Way back in ancient times, when FedEx was still Federal Express, the document and package delivery company promoted itself with the marketing tagline, “when it absolutely positively has to be there overnight.”
That seems so quaint these days. Overnight? Too slow. Later today? Why are you dawdling? We want it now — like, right now, this minute, this instant.
Or at least we’re told we do, and, because we supposedly do, there’s an arms race consuming billions of dollars in investment and operating losses as every retailer (a term that in this instance includes restaurants and fast-food joints) feels compelled to match everyone else, lest they be left hopelessly behind and shunned by the public.
The delivery mania of 2019 is transforming business in, what else, a hurry.
Every day brings a new example, such as the announcement last week that Amazon and other retailers are taking space in a newly opened multi-level warehouse in South Seattle. Big trucks can drive to loading/unloading docks on the second story of the building, thanks to sweeping concrete ramps. Such designs are the wave of the future, we’re told. Distributors want to be even closer to customers to make same-day delivery possible, so in metropolitan areas where land is pricey, that means building up rather than out, as is typically done in places like the Kent and Puyallup valleys.
Meanwhile, retailers are trying to figure out what the future of their bricks-and-mortar stores is. Should they shrink them, making them showrooms and fulfillment centers? Should they go fully online? What do customers want? And most important, what are they willing to pay for?
Those sorts of nagging questions tend to get ignored or brushed aside in the frenetic race to add delivery services and shorten delivery times, but there’s a day of reckoning ahead as the losses mount, the hype burns away and the more faddish elements are dropped.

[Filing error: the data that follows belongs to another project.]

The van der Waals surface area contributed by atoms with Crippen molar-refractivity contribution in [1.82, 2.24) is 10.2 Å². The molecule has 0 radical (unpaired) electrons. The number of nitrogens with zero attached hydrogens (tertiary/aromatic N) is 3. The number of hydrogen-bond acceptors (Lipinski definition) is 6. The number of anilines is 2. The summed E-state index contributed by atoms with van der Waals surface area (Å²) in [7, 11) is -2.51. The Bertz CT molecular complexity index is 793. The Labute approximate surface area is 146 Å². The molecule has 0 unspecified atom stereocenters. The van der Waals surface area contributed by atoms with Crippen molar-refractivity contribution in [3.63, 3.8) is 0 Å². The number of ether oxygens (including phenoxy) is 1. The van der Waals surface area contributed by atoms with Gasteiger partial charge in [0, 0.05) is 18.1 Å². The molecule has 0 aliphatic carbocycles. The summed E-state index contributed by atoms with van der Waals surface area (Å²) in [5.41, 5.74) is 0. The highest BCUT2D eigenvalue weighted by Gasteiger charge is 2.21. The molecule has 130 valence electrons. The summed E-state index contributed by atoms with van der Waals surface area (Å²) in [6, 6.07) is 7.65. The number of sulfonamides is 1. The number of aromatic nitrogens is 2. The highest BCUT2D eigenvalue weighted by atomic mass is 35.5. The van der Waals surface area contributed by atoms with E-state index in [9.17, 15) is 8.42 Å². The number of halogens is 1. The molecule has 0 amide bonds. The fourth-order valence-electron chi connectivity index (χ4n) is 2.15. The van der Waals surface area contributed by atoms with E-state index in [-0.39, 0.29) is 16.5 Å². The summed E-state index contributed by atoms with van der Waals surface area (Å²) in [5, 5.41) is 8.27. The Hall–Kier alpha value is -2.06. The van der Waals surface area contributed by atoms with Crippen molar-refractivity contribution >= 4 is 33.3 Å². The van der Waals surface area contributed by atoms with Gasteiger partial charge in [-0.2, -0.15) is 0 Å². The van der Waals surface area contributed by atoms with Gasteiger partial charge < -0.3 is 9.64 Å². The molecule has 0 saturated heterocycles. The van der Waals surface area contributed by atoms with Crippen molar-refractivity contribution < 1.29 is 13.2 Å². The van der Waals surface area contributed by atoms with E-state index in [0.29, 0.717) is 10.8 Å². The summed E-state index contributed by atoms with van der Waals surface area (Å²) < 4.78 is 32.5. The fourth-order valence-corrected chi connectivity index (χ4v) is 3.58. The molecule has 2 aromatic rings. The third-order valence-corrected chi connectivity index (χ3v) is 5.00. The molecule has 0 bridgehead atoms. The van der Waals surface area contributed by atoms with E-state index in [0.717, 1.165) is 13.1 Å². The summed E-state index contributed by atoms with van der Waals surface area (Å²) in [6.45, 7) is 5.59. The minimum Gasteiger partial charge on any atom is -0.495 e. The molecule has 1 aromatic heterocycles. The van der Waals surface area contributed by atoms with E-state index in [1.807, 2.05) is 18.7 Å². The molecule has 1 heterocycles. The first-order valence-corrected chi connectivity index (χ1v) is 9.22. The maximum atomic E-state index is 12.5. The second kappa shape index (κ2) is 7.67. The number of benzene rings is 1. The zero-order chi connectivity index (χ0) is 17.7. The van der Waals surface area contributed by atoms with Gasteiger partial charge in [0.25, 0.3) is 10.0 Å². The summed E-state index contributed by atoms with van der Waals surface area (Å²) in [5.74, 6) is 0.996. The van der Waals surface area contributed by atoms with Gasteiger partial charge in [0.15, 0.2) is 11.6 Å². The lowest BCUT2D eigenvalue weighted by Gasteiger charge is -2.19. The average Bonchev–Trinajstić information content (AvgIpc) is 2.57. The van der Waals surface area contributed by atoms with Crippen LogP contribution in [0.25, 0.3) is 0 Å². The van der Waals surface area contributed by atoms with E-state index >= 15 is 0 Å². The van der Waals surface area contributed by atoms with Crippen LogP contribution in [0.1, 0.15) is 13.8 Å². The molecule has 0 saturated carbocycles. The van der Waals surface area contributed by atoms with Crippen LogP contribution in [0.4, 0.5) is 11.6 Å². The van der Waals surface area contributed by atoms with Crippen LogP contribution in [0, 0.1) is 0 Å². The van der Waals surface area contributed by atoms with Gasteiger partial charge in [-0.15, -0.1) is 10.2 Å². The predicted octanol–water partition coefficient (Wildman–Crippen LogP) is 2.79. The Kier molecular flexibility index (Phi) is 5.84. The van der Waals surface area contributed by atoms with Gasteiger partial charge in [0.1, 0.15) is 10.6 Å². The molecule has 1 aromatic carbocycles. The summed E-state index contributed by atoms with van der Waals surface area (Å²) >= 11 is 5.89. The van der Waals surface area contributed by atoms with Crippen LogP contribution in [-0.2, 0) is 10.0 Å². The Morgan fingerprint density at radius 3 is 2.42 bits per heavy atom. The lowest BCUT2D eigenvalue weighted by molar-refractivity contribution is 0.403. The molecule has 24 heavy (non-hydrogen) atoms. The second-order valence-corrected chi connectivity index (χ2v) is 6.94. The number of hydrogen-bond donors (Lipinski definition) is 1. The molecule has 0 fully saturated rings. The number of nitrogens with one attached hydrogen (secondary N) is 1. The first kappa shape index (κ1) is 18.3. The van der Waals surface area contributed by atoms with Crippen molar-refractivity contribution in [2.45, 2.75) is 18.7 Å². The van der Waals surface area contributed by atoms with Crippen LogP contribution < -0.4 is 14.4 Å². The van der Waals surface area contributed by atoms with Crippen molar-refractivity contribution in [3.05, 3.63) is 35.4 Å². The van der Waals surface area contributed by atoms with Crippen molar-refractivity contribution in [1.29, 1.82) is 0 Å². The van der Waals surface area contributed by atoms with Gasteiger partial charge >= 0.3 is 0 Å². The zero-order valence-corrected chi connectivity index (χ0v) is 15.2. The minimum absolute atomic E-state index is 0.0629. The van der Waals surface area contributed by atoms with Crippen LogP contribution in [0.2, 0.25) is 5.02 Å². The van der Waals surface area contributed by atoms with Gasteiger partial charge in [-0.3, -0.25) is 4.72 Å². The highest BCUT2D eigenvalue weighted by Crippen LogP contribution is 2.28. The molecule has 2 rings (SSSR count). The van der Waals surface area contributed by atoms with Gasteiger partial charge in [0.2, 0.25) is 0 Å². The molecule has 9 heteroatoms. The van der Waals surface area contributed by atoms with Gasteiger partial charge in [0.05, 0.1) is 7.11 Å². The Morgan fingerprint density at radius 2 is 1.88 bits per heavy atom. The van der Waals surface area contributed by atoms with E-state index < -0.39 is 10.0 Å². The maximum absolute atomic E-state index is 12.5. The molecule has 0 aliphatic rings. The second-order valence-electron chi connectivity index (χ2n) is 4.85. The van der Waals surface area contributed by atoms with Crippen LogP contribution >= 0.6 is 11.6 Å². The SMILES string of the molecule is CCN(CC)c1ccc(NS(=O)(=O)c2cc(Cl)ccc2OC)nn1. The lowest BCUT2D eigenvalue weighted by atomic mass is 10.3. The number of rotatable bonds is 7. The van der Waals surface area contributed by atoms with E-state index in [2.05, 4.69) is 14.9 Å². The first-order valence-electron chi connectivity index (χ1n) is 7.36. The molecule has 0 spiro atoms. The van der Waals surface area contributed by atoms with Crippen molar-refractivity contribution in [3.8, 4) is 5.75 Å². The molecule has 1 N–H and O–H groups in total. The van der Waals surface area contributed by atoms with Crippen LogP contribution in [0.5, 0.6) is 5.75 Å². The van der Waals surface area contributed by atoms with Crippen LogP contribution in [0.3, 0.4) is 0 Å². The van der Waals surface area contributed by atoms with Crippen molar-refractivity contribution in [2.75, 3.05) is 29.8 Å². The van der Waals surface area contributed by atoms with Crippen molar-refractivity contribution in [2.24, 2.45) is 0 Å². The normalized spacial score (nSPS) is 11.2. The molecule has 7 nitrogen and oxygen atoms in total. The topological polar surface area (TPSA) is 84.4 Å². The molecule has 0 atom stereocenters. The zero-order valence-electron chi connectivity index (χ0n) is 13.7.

Not that the concept of delivery itself is a fad.
It’s been a part of American consumer life at least since the days of the milk man and the mail-order catalog (“I got some salmon from Seattle last September,” go the lyrics from the song “Wells Fargo Wagon” in Meredith Willson’s “The Music Man”).
Nor is fast delivery so novel an idea.
The appeal of overnight instead of weeks-long delivery made FedEx as a big company possible. Just-in-time delivery has long been a feature of industries like manufacturing, allowing companies to reduce the money they had tied up in inventory and the facilities to store them.
But delivery is never free, and the faster that delivery is supposed to be, the more expensive it is to provide it. Those trucks, the drivers, the fuel, the insurance, the warehouses, all the furnishings inside (forklifts, robots, shelves, conveyors), the employees to run them and someday the squadrons of drones to drop packages in your driveway, those don’t come cheap.
For now companies are swallowing much of that cost because they feel they have to, to build market share and to keep up with or ahead of the competition.
Businesses are paying in other ways. If they don’t want to run their own delivery systems, then they’ll have to split the proceeds with an outside provider. That’s already an issue in the restaurant industry, where margins are notoriously thin and costs are rising.
Then there’s the matter of lost sales.
Customers who dash into the store for a few essentials are far more likely to pick up a few more items that aren’t on their list but catch their eye than those who order off a computer or mobile-phone screen. The power of in-person browsing as a generator of additional sales is not to be discounted.
The model as currently configured is not economically sustainable.
At some point the end customer, business or consumer, will be asked to cough up more money, and then we’ll find out just how much they value both the convenience of delivery and the speed of the service. We may find that those customers like the service and will use it as long as long as someone else subsidizes it, but they don’t consider it so essential that it’s worth paying more for instead of going to the store themselves or waiting a few days for whatever they’re buying.
When the day of reckoning comes, it won’t mark the end of near instantaneous delivery.
Some businesses will have the clout or enough revenue from other business lines to make it work (Amazon and Walmart). Some will have clientele willing to pay for it. Others will figure out how to make it work; the folks in the pizza business have been delivering their product on demand for decades, so they’ve learned how to make it a viable operation.
As for the rest — anyone who was around for the dot-com boom will remember that even then there was considerable skepticism about how the financial model was supposed to work. As it turned out, it didn’t for all but a few, with major consequences.
The instant-delivery business probably won’t implode this year; the forward momentum is still too great. But the shaky economics of the business, combined with a long-promised recession that will tighten spending, might well transform the great delivery boom of 2019 into the great delivery bust of 2020.